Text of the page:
A. Your timing is impeccable. One of the hottest areas in financial services today is derivatives trading and any kind of structured products. Many people who have years of experience in financial services wish they could go back and focus on financial trading. You have the right skills at the right time in this industry.
The world of quantitative strategies is dominated by PhDs, so you should network with others on Wall Street who have an affiliation with your university. Your school's alumni and career services department should know of at least some of them. Also, professors and ex-PhD students from other universities would be useful contacts. 'Usually, once you start networking, you learn who these people are pretty easily,' says executive recruiter Pat Wieser. You will also find recruiters seeking people just like you on job boards like the one on this website.
'In your interviews, you will need to demonstrate passion for analyzing risk and finding value in the capital market,' says executive coach Maggie Craddock, a former portfolio manager and onetime PhD candidate at the London School of Economics. Read the major financial publications such as Barron's, the Wall Street Journal, and the Economist. Make sure that you're keeping up with articles that discuss growth in the derivatives and structured product areas so that you can talk about the latest creative and profitable products.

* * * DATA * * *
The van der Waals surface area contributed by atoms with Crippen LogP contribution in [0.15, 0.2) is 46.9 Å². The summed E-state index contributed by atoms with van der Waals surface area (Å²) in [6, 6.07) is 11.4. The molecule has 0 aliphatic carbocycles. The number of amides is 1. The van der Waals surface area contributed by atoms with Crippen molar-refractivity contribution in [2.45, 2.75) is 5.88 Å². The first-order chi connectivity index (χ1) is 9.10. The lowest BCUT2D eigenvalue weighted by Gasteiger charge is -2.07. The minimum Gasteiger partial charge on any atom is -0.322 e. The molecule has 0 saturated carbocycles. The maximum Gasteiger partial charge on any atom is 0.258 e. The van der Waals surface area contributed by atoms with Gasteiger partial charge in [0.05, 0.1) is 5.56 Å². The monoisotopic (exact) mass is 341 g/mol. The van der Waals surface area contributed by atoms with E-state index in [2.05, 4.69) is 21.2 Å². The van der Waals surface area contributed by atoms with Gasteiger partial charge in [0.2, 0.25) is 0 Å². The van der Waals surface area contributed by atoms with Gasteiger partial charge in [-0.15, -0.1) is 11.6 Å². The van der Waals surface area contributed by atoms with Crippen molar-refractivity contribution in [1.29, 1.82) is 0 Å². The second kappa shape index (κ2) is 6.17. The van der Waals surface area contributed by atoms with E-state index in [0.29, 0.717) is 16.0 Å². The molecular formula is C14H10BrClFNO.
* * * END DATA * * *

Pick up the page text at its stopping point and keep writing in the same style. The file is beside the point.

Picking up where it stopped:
And don't forgot to discuss projects, papers, etc, you've done in the financial space that give good insight into where your knowledge and experience lies. (You can note these in your resume or cover letter as well.) Any knowledge you have of a particular niche (for example, Russian or Islamic finance) that will help you interpret information in a way few others can will pay off nicely too.
'Often the biggest concern in this type of transition is whether you can handle the pace on Wall Street,' cautions Wieser. Be prepared to address this. And although very few people in the interview process will be able to assess your quantitative skills, once you start the job it will be trial by fire, so be careful not to exaggerate your abilities.
All in all, once you dust off your credentials and bring yourself up to speed on current developments, our experts predict you will be pleasantly surprised at how easily the right doors will open. Get out there, math whiz, and good luck!
Next week's question: I would like to move from asset management to investment banking. I have been on the buy side working as an analyst for four years. I know a large part of my skill set is transferable to banking, but I am not sure how to get in the door.
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